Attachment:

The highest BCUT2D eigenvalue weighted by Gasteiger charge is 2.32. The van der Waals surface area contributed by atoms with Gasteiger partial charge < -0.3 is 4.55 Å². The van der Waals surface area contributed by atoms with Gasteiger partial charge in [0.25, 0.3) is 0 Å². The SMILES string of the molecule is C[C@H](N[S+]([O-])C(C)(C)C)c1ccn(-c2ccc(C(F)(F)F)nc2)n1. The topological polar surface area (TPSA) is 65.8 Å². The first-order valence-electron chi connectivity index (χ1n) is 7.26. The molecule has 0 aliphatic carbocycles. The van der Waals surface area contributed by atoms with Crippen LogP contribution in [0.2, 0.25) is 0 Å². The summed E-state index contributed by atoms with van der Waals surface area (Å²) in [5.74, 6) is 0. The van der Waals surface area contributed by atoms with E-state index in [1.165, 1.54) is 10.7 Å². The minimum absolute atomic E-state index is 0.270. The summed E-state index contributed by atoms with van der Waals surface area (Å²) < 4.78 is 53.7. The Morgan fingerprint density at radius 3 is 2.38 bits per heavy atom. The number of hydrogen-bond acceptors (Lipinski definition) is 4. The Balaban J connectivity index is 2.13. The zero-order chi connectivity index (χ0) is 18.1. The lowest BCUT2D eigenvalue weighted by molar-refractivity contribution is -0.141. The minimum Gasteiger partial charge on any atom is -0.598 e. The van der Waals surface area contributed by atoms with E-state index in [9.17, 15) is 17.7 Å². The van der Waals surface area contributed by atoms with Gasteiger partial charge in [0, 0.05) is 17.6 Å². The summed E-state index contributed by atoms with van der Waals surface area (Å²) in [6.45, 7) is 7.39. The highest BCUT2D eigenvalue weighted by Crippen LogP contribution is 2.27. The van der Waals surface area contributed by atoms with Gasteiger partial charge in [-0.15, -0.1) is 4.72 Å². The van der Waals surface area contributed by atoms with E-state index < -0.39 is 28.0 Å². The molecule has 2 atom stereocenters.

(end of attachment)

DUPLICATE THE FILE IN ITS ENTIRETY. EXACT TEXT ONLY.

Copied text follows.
The highest BCUT2D eigenvalue weighted by Gasteiger charge is 2.32. The van der Waals surface area contributed by atoms with Gasteiger partial charge < -0.3 is 4.55 Å². The van der Waals surface area contributed by atoms with Gasteiger partial charge in [0.25, 0.3) is 0 Å². The SMILES string of the molecule is C[C@H](N[S+]([O-])C(C)(C)C)c1ccn(-c2ccc(C(F)(F)F)nc2)n1. The topological polar surface area (TPSA) is 65.8 Å². The first-order valence-electron chi connectivity index (χ1n) is 7.26. The molecule has 0 aliphatic carbocycles. The van der Waals surface area contributed by atoms with Crippen LogP contribution in [0.2, 0.25) is 0 Å². The summed E-state index contributed by atoms with van der Waals surface area (Å²) in [5.74, 6) is 0. The van der Waals surface area contributed by atoms with E-state index in [1.165, 1.54) is 10.7 Å². The minimum absolute atomic E-state index is 0.270. The summed E-state index contributed by atoms with van der Waals surface area (Å²) < 4.78 is 53.7. The Morgan fingerprint density at radius 3 is 2.38 bits per heavy atom. The number of hydrogen-bond acceptors (Lipinski definition) is 4. The Balaban J connectivity index is 2.13. The zero-order chi connectivity index (χ0) is 18.1. The lowest BCUT2D eigenvalue weighted by molar-refractivity contribution is -0.141. The minimum Gasteiger partial charge on any atom is -0.598 e. The van der Waals surface area contributed by atoms with E-state index in [9.17, 15) is 17.7 Å². The van der Waals surface area contributed by atoms with Gasteiger partial charge in [0, 0.05) is 17.6 Å². The summed E-state index contributed by atoms with van der Waals surface area (Å²) in [6.45, 7) is 7.39. The highest BCUT2D eigenvalue weighted by Crippen LogP contribution is 2.27. The van der Waals surface area contributed by atoms with Gasteiger partial charge in [-0.15, -0.1) is 4.72 Å². The van der Waals surface area contributed by atoms with E-state index < -0.39 is 28.0 Å². The molecule has 2 atom stereocenters.